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Enabling Sustainable Graduation out of Poverty for the Extreme Poor in Malawi

child mortality

  • Researchers:
    • Dr. Michael King, Dr. Tara Bedi and Dr. Julia Vaillant

  • Location:
    • Malawi

  • Sample:
    • 3,300 households in Mangochi and Nsanje

  • Timeline:
    • 2017 - 2022

  • Theme:
    • Gender equality and poverty

  • Description:
    • The Graduation Model is a 'big push' intervention designed to move people out of poverty by addressing the many challenges of extreme poverty by simultaneously boosting livelihoods and income and providing access to financial services. To-date, it represents the most promising intervention to tackle extreme poverty.

      While the global commitment to eradicate extreme poverty for all people everywhere by 2030 (SDG 1.1) is a much welcome step, the scale of the challenge remains daunting. We still have over 1.3 billion people living in extreme poverty. As women account for a large portion of the total poor, addressing gender barriers in tackling poverty is essential.

      Since 2017, Concern Malawi and Trinity Impact Evaluation (TIME) Unit at Trinity College Dublin are undertaking comprehensive research to estimate the impact of the graduation interventions on gender empowerment and ultimately household welfare as well as whether a gender component enhances the programme outcomes. The aim of this research is to better understand the barriers faced by women in escaping poverty. The three treatment arms are: 1) graduation targeted at females, 2) graduation targeted at males and 3) graduation targeted at females but with an additional couple's empowerment training called ‘Transforming Gender & Power Relations’.

      Each intervention arm was delivered to 600 households randomly selected in Mangochi and Nsanje, with 300 households in each district receiving each version of the proposed program. There were an additional 750 households in each district who acted as control households. The Graduation intervention in Malawi was a 20-month intense, multifaceted intervention but the research project was spread over five years to allow for the estimation of medium-term effects.

      In order to establish a causal relationship between our three treatment arms and our identified outcomes, this study uses a Randomized Control Trial (RCT). RCT provides a counterfactual, which represents what would have happened in the absence of the interventions, thus providing robust evidence for the efficacy of the intervention examined. To provide evidence into causal drivers of change in selected well being domains for selected households the project will contract BSDR Ltd to conduct a series of Qualitative Impact Protocol (QuIP) studies. These rely on analysis of narrative accounts of drivers change based on respondents’ self-reported attribution. An innovative feature of the QuIP is the use of double blindfolded or programme-neutral interviewing to mitigate confirmation bias.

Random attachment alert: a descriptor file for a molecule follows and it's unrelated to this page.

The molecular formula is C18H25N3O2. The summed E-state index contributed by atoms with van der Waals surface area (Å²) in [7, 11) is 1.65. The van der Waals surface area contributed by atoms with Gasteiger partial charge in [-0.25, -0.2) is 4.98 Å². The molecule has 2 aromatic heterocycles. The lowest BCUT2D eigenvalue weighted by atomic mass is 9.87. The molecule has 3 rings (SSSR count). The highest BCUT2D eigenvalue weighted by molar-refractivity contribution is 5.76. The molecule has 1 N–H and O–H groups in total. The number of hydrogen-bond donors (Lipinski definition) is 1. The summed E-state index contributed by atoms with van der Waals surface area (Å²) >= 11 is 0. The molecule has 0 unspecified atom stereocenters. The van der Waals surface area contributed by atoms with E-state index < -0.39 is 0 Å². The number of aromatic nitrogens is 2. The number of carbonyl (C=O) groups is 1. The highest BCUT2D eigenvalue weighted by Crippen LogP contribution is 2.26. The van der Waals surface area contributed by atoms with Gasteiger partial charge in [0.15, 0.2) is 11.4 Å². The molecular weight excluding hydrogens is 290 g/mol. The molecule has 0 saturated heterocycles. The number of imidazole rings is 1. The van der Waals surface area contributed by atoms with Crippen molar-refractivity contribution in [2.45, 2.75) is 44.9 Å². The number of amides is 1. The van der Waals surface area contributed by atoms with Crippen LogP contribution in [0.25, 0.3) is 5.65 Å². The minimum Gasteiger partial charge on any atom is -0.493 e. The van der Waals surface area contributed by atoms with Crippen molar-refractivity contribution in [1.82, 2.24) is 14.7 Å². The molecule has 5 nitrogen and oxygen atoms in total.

Between 2017 and 2022, the research followed these households through the implementation of the Graduation programme. All households in this research study were visited at the completion of the Graduation Program and one year after. The results from the research contribute to on-going discussions on Social Protection in Malawi, while at a global level this is the first study in the world to examine the gender dynamics of the graduation model. The results therefore inform a variety of approaches, including those on cash transfers, the graduation process, and approaches to addressing inequality.

      The research team is led by the Trinity Impact Evaluation (TIME) research unit and is conducted in partnership with Concern Worldwide. It is supported by researchers from the Gender Innovation Lab at the World Bank. The research team comprises Dr. King, Dr. Ramos Moreno and Dr. Bedi (from the Department of Economics, Trinity College Dublin), along with Dr. Goldstein and Dr. Valliant (from the Gender Impact Evaluation team at the World Bank). This research project is funded by Concern Worldwide, and has support from Irish Aid, the Irish Research Council and the European Union’s Horizon 2020 research and innovation programme under the Marie Sklodowska-Curie grant agreement No 713279.